Fewer Americans than forecast filed applications for unemployment benefits last week, a sign of persistent strength in the job market.
Jobless claims fell by 11,000 to 271,000 in the week ended Dec. 12, a report from the Labor Department showed Thursday. The median forecast in a Bloomberg survey called for 275,000. Last week coincided with the period that the government surveys businesses and households to calculate payrolls and the jobless rate for December.
Steady demand has encouraged employers hold the line on dismissals, keeping claims within a historically low range. Steady hiring and an unemployment rate that’s at more than a seven-year low help explain why Federal Reserve policy makers on Wednesday raised their benchmark interest rate for the first time in almost a decade.
“Claims are staying at historically very low levels, which shows the labor market is pretty tight,” said David Berson, chief economist at Nationwide Insurance in Columbus, Ohio, who correctly projected the level of applications. “For the bulk of the economy, demand for workers is reasonably high. Companies are hesitant to let workers go.”
While there was nothing unusual in the data, claims for Louisiana were estimated because the state was switching to a new system for handling applications, according to the Labor Department.
Estimates of 46 economists in the Bloomberg survey for weekly jobless claims ranged from 230,000 to 284,000.
The four-week moving average, a less volatile measure than the weekly claims numbers, was little changed at 270,500 last week after 270,750. That compares with an average of 271,000 during the comparable employment survey period for November. The economy added 211,000 workers last month, more than projected, and the unemployment rate held at 5 percent.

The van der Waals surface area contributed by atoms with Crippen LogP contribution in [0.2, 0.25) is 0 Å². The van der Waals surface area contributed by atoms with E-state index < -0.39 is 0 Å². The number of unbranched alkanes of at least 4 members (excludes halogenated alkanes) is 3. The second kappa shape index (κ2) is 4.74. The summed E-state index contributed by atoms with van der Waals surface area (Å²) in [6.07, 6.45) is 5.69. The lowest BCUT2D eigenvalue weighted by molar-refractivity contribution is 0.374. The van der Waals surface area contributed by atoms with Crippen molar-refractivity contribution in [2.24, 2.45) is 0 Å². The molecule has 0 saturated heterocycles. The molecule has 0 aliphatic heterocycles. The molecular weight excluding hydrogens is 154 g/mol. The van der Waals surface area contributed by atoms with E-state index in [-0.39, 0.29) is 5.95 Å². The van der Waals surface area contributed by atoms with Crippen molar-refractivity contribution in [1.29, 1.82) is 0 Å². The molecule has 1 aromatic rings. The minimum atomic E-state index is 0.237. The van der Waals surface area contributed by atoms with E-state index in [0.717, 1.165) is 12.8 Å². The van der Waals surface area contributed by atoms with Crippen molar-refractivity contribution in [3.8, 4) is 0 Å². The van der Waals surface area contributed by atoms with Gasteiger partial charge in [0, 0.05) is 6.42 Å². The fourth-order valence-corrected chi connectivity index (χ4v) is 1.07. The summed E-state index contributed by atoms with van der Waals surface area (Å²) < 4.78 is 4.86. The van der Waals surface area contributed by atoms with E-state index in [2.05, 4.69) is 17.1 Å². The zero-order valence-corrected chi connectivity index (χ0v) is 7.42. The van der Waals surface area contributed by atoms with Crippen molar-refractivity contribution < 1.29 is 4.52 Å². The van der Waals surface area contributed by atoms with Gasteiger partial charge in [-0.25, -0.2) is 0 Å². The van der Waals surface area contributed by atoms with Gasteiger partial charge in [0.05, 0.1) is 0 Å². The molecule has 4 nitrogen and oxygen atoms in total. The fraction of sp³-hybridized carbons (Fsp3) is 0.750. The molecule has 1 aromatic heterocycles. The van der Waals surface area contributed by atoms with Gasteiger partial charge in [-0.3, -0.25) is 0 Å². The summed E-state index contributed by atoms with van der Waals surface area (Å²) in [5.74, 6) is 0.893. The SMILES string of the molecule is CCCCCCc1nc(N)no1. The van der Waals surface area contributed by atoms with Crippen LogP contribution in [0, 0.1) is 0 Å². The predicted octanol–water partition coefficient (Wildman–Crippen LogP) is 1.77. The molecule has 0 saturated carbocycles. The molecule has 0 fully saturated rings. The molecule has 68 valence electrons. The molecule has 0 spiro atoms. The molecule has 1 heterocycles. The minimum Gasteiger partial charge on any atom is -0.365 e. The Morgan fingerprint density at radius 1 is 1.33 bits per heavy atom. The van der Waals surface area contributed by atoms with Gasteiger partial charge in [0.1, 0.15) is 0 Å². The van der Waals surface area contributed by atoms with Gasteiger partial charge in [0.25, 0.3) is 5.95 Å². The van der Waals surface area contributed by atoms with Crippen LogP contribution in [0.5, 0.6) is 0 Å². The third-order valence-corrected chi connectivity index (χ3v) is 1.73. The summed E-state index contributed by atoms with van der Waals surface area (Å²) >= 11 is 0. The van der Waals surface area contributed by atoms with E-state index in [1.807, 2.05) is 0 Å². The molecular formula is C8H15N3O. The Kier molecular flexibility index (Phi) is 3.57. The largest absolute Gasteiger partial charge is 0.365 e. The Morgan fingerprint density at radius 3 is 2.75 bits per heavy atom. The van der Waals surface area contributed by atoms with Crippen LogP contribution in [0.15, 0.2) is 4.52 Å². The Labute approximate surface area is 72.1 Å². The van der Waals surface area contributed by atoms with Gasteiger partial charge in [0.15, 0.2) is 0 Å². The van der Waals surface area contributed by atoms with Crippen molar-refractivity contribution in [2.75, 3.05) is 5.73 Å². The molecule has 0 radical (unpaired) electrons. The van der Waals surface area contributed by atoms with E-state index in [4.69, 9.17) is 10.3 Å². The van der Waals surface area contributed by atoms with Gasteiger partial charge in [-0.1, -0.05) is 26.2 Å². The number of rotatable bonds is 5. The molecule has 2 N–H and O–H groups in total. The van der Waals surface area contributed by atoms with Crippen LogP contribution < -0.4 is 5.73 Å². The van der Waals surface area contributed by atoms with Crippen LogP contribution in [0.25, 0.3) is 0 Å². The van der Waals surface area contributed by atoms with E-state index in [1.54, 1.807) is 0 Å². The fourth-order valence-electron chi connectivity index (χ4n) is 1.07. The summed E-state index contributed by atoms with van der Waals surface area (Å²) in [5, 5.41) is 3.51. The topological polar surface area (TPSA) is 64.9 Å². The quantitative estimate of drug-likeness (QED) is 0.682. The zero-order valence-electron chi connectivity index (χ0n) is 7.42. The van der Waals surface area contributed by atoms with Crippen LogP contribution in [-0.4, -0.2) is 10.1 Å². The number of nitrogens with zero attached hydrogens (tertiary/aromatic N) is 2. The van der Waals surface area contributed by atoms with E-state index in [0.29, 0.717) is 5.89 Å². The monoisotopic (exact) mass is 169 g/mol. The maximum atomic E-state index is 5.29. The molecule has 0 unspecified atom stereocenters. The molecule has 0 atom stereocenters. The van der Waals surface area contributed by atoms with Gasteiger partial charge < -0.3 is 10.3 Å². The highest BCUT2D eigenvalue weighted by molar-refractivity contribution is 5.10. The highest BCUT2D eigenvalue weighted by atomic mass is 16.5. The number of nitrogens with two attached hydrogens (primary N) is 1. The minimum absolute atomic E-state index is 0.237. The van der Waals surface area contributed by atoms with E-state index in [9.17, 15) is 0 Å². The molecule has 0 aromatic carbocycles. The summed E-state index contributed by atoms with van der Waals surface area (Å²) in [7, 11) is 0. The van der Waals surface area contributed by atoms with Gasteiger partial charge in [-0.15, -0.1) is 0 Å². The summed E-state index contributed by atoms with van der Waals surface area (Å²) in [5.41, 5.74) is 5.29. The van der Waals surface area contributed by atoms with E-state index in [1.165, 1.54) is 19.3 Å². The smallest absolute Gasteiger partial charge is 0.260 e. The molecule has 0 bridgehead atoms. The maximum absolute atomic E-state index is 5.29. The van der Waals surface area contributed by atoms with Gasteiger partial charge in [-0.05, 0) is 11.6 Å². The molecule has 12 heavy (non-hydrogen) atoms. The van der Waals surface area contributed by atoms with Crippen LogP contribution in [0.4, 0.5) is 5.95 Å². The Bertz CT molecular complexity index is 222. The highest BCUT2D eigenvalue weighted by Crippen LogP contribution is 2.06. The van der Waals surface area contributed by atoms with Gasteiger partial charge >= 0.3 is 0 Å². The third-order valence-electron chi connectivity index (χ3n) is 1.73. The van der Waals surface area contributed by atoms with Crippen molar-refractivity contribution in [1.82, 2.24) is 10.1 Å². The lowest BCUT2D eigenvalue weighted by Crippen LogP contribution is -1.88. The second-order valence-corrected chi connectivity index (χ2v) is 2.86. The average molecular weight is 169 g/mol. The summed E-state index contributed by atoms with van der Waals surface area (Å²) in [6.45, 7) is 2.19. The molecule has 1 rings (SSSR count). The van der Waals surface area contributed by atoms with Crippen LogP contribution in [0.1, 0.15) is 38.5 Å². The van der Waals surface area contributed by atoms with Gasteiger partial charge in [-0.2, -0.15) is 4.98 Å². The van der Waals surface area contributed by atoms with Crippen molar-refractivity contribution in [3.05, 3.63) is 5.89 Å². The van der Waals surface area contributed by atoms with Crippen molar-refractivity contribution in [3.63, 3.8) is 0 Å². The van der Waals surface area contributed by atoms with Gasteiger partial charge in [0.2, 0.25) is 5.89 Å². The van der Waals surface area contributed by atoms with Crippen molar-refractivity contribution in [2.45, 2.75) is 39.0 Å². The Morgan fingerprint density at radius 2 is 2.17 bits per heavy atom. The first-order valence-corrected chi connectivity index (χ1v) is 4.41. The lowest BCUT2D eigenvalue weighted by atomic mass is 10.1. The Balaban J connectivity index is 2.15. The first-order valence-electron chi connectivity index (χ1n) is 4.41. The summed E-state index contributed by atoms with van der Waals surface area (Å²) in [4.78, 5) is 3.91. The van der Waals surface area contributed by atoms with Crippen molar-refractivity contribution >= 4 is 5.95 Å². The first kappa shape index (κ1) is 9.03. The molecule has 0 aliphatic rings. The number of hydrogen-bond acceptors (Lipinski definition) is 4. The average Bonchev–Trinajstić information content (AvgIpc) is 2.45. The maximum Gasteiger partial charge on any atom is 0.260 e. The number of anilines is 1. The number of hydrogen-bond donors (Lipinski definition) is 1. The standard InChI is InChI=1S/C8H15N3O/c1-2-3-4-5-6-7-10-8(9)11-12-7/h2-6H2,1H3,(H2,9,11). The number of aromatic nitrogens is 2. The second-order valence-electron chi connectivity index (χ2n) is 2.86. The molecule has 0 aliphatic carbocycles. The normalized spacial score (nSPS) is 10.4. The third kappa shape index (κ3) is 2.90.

The number of people continuing to receive jobless benefits was also little changed, at 2.24 million in the week ended Dec. 5. The unemployment rate among people eligible for benefits held at 1.7 percent. These data are reported with a one-week lag.
Initial jobless claims reflect weekly firings, and a sustained low level of applications has typically coincided with faster job gains. Many layoffs may also reflect company- or industry-specific causes, such as cost-cutting or business restructuring, rather than underlying labor market trends.
Fed policy makers, who concluded a two-day meeting on Wednesday, said “a range of recent labor market indicators, including ongoing job gains and declining unemployment, shows further improvement and confirms that underutilization of labor resources has diminished appreciably since early this year.”
The Federal Open Market Committee unanimously voted to set the new target range for the federal funds rate at 0.25 percent to 0.5 percent, up from zero to 0.25 percent. Policy makers separately forecast an appropriate rate of 1.375 percent at the end of 2016, the same as September, implying four quarter-point increases in the target range next year, based on the median number from 17 officials.
Another report Thursday showed the current-account deficit widened 11.7 percent in the third quarter to $124.1 billion, the biggest gap since the last three months of 2008. The shortfall was largely accounted for by a decline in the surplus on primary income and more U.S. government grants to foreigners, according to the Commerce Department.